Tatonetti and Altman used the technique on the database from the FDA's Adverse Event Reporting System to discover previously unidentified side effects and drug interactions. They then tested their predictions by analyzing the electronic health records of patients at Stanford Hospital & Clinics. They confirmed that 47 new drug interactions identified in the AERS study held true when analyzing the records of "real" patients. In particular, patients receiving both an SSRI and a class of blood pressure medication called thiazides were more likely (9.3 percent) to exhibit prolonged QT intervals on an electrocardiogram than patients taking either medication alone (4.8 percent vs. 6.5 percent, respectively). Prolonged QT intervals are associated with increased incidences of spontaneous arrhythmias and sudden cardiac death.
The researchers have created two publicly available databases of their work, named OFFSIDES and TWOSIDES, respectively.
So far the OFFSIDES database includes an average of 329 new adverse events for each of the 1,332 drugs included in the system. (The average number of adverse events listed on a drug's package insert is 69.) The TWOSIDES database identifies 1,301 adverse events, resulting from an analysis of 59,220 pairs of drugs that cannot be clearly assigned to either drug alone.
"This is a testament to the value of huge data sets," said Altman. "They allow us to throw out a lot of cases. When you start with millions of pieces of information, you can be pretty rigorous about weeding out those that don't match. And if you can arrive at even just a few hundred well-matched cases, that can give a good statistical comparison."
In addition to helping physicians to better tailor prescriptions for their patients, the database can also further drug discovery efforts by identifying medications with similar side effects. Previous research has shown that drugs with similar side effects may affect the same biological pathway, and may be useful for more than one clinical indication. For example, diazepam (marketed as Valium) and zolpidem (marketed as Ambien) share similar side effects and act on seven of the same protein targets, even though they're usually prescribed for different conditions.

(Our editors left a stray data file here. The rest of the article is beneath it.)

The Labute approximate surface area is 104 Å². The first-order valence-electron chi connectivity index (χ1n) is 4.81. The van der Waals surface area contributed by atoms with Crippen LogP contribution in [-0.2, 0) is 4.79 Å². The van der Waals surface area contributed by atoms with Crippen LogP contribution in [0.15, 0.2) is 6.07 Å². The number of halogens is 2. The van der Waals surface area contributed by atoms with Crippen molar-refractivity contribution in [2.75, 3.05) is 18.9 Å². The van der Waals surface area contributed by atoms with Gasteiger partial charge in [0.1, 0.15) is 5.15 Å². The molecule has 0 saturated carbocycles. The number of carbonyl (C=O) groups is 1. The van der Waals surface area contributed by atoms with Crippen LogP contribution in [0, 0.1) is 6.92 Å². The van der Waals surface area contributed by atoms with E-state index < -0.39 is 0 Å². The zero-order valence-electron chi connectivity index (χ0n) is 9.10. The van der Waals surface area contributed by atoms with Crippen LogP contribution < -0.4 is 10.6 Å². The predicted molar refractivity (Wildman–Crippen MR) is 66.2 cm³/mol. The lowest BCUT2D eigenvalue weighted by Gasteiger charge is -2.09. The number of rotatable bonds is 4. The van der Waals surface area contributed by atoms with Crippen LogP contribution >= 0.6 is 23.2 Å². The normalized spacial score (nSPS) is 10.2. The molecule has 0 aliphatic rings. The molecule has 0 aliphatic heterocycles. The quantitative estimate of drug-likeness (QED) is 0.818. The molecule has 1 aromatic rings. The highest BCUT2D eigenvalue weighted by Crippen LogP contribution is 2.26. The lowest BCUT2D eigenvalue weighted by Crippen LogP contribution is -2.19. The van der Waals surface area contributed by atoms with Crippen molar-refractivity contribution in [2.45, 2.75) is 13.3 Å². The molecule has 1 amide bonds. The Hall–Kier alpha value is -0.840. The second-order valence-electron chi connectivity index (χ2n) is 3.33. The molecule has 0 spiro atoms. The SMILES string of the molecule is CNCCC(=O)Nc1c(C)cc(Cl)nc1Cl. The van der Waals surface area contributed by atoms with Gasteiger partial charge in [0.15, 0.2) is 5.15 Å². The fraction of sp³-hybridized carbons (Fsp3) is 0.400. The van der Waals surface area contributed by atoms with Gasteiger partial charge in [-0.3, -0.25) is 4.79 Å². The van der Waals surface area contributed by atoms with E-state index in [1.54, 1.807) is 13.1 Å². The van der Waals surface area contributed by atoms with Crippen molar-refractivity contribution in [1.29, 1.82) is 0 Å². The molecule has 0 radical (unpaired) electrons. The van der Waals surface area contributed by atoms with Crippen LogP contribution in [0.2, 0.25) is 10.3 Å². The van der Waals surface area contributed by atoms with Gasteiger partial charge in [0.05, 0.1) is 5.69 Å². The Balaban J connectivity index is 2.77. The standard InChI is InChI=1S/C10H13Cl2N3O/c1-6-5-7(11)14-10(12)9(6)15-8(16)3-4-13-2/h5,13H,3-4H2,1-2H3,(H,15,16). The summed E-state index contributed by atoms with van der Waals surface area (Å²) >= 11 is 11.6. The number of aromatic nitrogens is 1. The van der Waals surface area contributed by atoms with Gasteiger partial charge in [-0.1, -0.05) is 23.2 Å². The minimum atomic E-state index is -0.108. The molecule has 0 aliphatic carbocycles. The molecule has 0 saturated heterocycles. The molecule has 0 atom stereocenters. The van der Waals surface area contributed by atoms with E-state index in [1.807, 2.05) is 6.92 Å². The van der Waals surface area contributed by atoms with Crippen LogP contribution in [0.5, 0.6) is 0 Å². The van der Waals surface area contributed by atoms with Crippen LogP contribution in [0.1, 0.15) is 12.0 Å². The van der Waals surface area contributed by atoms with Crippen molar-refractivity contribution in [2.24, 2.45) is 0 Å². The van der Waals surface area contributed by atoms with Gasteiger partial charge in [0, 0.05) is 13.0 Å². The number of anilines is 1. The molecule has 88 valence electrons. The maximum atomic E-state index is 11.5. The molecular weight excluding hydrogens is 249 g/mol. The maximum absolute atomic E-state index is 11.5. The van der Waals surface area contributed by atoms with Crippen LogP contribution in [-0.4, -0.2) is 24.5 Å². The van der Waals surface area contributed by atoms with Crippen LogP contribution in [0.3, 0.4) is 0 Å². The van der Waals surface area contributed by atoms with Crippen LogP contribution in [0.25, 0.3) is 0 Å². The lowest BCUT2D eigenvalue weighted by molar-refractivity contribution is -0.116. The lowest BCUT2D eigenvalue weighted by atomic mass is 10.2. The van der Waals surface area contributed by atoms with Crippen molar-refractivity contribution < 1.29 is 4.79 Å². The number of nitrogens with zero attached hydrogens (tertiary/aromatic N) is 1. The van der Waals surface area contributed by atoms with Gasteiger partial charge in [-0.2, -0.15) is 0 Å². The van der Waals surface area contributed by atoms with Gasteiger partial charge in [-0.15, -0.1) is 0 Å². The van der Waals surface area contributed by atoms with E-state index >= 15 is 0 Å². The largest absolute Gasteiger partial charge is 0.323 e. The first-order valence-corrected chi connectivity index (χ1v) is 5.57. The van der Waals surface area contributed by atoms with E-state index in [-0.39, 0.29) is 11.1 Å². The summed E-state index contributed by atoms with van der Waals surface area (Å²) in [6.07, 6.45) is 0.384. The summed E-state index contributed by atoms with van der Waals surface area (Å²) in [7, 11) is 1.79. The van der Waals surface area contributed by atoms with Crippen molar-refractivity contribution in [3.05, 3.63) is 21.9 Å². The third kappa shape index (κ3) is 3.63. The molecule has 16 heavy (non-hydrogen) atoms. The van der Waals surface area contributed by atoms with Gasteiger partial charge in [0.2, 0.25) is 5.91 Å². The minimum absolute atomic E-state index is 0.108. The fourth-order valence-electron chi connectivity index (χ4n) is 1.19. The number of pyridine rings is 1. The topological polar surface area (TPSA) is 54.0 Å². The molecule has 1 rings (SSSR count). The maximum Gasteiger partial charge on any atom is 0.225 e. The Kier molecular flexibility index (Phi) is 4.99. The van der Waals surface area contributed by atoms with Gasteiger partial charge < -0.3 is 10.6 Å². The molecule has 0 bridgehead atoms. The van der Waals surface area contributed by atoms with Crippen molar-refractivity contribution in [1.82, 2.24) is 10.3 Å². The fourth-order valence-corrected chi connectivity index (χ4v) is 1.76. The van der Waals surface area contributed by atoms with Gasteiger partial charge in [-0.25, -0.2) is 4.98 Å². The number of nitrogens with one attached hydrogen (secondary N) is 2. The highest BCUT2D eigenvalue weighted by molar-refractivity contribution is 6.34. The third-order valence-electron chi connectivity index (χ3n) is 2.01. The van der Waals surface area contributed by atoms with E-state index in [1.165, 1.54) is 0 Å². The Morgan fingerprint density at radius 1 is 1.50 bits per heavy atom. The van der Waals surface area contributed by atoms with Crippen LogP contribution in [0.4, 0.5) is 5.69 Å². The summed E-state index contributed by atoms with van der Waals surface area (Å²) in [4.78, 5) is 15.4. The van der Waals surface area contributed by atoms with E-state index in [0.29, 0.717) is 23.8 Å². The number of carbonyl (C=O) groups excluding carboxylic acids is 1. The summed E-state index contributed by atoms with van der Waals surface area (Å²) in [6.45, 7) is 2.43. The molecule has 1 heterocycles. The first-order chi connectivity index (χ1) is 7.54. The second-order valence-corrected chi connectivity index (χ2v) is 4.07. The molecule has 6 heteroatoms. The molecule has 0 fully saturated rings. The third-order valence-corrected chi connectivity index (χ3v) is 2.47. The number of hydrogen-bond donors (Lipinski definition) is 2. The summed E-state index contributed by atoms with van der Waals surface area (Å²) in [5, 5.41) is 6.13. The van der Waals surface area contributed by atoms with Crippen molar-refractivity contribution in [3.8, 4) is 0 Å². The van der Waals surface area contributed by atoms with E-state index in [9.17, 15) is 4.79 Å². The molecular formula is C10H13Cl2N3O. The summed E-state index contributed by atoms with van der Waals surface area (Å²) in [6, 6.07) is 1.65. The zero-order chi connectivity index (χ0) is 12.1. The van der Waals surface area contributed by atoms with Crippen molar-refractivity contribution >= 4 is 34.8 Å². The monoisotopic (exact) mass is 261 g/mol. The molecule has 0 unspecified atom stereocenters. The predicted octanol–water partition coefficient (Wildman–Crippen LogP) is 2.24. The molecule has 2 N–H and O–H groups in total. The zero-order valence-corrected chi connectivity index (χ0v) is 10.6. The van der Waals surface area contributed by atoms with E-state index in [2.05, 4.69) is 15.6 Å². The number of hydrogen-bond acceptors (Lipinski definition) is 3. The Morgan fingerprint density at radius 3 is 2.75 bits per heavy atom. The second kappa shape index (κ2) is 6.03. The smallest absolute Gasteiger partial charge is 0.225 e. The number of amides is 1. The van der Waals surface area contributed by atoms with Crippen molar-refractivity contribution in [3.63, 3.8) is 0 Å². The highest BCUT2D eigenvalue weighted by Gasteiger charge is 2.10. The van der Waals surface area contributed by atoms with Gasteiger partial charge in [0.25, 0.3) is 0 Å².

"We're interested in understanding the biological effects of drugs in the body," said Tatonetti. "Can we connect these population-level outcomes to particular biological pathways? If so, we can learn a lot more about how drugs are acting in the body, and this in turn can help with drug discovery and in predicting possible future adverse events."
"This kind of pharmacoepidemiology is becoming increasingly important to understand how drugs work in the body," said Altman. "It can help a physician better and more safely tailor drug prescriptions to patients. It can also drive drug development and discovery by identifying shared biological pathways and targets among drugs with similar side effects."
Graduate student Patrick Ye and medical student Roxana Daneshjou also participated in the study. The research was funded by the U.S. National Library of Medicine, the Department of Energy, the Howard Hughes Medical Institute, the National Institutes of Health, the Bruce E. and Doris A. Nelson Fellowship Fund and the National Institute of General Medical Sciences.
Information about Stanford's departments of bioengineering, genetics and medicine, which also supported the research, is available at http://bioengineering.stanford.edu/, http://genetics.stanford.edu/ and http://medicine.stanford.edu/. The Bioengineering Department is jointly operated by the School of Medicine and the School of Engineering.
The Stanford University School of Medicine consistently ranks among the nation's top medical schools, integrating research, medical education, patient care and community service. For more news about the school, please visit http://mednews.stanford.edu. The medical school is part of Stanford Medicine, which includes Stanford Hospital & Clinics and Lucile Packard Children's Hospital. For information about all three, please visit http://stanfordmedicine.org/about/news.html